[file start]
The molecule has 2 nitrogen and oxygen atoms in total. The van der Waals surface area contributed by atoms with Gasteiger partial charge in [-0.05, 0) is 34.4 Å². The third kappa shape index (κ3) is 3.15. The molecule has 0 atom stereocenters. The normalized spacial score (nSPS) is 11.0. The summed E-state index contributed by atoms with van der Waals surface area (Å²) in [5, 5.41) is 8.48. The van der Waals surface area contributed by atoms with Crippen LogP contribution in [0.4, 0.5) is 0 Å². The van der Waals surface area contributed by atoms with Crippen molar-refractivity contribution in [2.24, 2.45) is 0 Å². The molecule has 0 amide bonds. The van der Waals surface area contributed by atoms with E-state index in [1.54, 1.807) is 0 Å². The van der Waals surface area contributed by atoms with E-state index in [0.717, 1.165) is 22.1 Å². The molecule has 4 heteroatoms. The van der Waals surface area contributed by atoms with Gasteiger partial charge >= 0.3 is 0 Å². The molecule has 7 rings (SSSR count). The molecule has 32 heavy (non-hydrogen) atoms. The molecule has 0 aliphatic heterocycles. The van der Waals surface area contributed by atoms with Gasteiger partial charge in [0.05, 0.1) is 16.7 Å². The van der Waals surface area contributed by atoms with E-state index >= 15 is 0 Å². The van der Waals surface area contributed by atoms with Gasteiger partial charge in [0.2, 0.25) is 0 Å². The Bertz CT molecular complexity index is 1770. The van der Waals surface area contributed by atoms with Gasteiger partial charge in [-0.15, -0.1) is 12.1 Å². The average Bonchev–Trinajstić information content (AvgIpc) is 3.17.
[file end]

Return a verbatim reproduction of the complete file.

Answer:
The molecule has 2 nitrogen and oxygen atoms in total. The van der Waals surface area contributed by atoms with Gasteiger partial charge in [-0.05, 0) is 34.4 Å². The third kappa shape index (κ3) is 3.15. The molecule has 0 atom stereocenters. The normalized spacial score (nSPS) is 11.0. The summed E-state index contributed by atoms with van der Waals surface area (Å²) in [5, 5.41) is 8.48. The van der Waals surface area contributed by atoms with Crippen LogP contribution in [0.4, 0.5) is 0 Å². The van der Waals surface area contributed by atoms with Crippen molar-refractivity contribution in [2.24, 2.45) is 0 Å². The molecule has 0 amide bonds. The van der Waals surface area contributed by atoms with E-state index in [1.54, 1.807) is 0 Å². The van der Waals surface area contributed by atoms with E-state index in [0.717, 1.165) is 22.1 Å². The molecule has 4 heteroatoms. The van der Waals surface area contributed by atoms with Gasteiger partial charge >= 0.3 is 0 Å². The molecule has 7 rings (SSSR count). The molecule has 32 heavy (non-hydrogen) atoms. The molecule has 0 aliphatic heterocycles. The van der Waals surface area contributed by atoms with Gasteiger partial charge in [0.05, 0.1) is 16.7 Å². The van der Waals surface area contributed by atoms with E-state index >= 15 is 0 Å². The van der Waals surface area contributed by atoms with Gasteiger partial charge in [0.2, 0.25) is 0 Å². The Bertz CT molecular complexity index is 1770. The van der Waals surface area contributed by atoms with Gasteiger partial charge in [-0.15, -0.1) is 12.1 Å². The average Bonchev–Trinajstić information content (AvgIpc) is 3.17.